You can’t see HIV and you’ll only know if you have the virus if you get tested at a clinic. No one can force you to take an HIV test. It is voluntary (something you do because you want to).
VCT stands for Voluntary Testing and Counselling for HIV. This service is available at all the health posts and hospitals countrywide.
Your test results are private and confidential. The doctor or nurse will not tell anyone your results except you. If your test is positive, this means that you have the virus. If your test is negative and you haven’t had unprotected sex at any time in the three months before you took the test, you don’t have the virus. If you did have unprotected sex during the three months before getting tested, you need to get tested again three months later to know your status.
Why? Because in the early stages of HIV, your test will show up negative. It takes up to three months for the anti-bodies to HIV to show up in your blood.
Getting tested can be a scary, life-changing decision. But it’s better to know your status so you don’t harm others and can look after yourself. HIV can be treated with medicines called antiretrovirals (ARVs) to help you live a normal and healthy life. They prevent the virus from multiplying in your body and destroying your immunity! Do not give the virus this chance. Take your medications every day at the same time and continue to get regular check ups.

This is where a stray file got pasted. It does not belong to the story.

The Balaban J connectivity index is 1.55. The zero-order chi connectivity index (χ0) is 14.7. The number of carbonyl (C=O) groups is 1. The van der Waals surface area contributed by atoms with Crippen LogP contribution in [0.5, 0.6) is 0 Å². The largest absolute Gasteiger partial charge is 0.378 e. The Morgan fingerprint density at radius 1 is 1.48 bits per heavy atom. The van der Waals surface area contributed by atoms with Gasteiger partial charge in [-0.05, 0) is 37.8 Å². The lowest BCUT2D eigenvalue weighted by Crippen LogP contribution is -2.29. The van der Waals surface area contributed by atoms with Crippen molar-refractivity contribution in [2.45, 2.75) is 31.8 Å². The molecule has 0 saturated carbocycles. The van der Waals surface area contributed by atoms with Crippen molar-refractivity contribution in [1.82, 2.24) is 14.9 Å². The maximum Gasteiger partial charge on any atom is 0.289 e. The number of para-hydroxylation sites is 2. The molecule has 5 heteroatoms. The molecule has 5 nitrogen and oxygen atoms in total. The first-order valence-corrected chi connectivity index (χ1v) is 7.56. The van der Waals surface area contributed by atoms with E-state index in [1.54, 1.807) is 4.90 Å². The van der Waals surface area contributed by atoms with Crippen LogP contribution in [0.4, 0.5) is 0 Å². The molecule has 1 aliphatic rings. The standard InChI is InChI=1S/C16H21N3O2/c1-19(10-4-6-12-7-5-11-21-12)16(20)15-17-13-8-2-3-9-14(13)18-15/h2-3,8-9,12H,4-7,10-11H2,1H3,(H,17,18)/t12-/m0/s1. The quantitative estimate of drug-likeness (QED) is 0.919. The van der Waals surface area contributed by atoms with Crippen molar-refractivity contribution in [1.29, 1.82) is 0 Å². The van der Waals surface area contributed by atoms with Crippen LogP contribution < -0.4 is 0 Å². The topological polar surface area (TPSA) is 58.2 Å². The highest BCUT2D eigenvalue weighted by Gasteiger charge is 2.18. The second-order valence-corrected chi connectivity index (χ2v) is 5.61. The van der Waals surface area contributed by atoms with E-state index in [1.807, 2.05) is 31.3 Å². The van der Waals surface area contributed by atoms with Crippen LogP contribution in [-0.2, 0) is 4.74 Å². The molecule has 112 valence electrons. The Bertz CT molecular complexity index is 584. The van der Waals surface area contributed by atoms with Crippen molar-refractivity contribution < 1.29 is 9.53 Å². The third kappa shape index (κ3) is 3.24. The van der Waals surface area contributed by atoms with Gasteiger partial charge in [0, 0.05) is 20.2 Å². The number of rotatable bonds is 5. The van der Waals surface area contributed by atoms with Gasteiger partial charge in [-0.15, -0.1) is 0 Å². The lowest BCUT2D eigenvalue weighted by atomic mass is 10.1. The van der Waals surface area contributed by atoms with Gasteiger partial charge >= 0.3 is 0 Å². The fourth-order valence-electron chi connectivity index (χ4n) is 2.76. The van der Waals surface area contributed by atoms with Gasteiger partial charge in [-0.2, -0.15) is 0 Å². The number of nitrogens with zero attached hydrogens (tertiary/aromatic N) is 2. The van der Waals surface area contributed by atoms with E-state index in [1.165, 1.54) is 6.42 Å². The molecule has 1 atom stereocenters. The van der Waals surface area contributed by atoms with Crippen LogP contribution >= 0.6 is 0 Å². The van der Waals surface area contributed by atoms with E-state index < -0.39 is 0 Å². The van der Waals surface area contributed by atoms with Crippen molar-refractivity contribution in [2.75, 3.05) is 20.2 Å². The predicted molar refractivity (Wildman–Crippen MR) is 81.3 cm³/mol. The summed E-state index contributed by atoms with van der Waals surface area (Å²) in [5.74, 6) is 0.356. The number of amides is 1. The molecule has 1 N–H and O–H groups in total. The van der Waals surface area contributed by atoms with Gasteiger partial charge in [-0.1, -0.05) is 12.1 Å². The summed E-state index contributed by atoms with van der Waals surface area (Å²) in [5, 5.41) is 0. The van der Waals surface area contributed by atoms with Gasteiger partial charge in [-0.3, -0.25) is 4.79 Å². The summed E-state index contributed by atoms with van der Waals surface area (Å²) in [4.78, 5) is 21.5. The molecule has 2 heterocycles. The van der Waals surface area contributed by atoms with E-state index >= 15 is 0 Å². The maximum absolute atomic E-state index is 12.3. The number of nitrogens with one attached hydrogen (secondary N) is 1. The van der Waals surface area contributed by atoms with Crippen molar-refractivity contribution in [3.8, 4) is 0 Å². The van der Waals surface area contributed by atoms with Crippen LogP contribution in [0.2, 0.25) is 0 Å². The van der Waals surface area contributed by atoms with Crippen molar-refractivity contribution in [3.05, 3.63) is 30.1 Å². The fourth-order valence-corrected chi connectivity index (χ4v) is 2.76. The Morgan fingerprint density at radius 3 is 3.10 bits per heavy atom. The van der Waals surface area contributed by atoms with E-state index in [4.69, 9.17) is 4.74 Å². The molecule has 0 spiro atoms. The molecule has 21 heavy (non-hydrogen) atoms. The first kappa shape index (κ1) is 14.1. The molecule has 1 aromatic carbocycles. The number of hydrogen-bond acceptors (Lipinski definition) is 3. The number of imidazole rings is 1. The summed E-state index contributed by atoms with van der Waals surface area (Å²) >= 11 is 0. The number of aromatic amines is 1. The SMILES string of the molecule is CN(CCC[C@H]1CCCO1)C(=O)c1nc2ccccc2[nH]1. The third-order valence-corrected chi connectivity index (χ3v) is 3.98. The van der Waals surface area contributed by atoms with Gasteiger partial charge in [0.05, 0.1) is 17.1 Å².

If you test HIV-positive, you might feel angry, sad, shocked and upset. The nurses and doctors are there to guide and help you with counselling. They will be able to answer any questions you may have. You could also join a support group.
There are also other tests you should take, like those for sexually transmitted infections (STIs), as they should be treated too. Girls with HIV should get tested for human papillomavirus (HPV) and cervical cancer.
The most common form of ARVs in Malawi is a tablet that you take once a day. It is called Atripla or 5A.
HIV is not a death sentence! If you are HIV-positive, you can live a long and healthy life with the help of ARV medicines, a healthy lifestyle and a good attitude. Protecting others means using a condom correctly each time you have sex. Tell yourself that “HIV will end with me” and don’t pass it to your partner or babies and make it happen.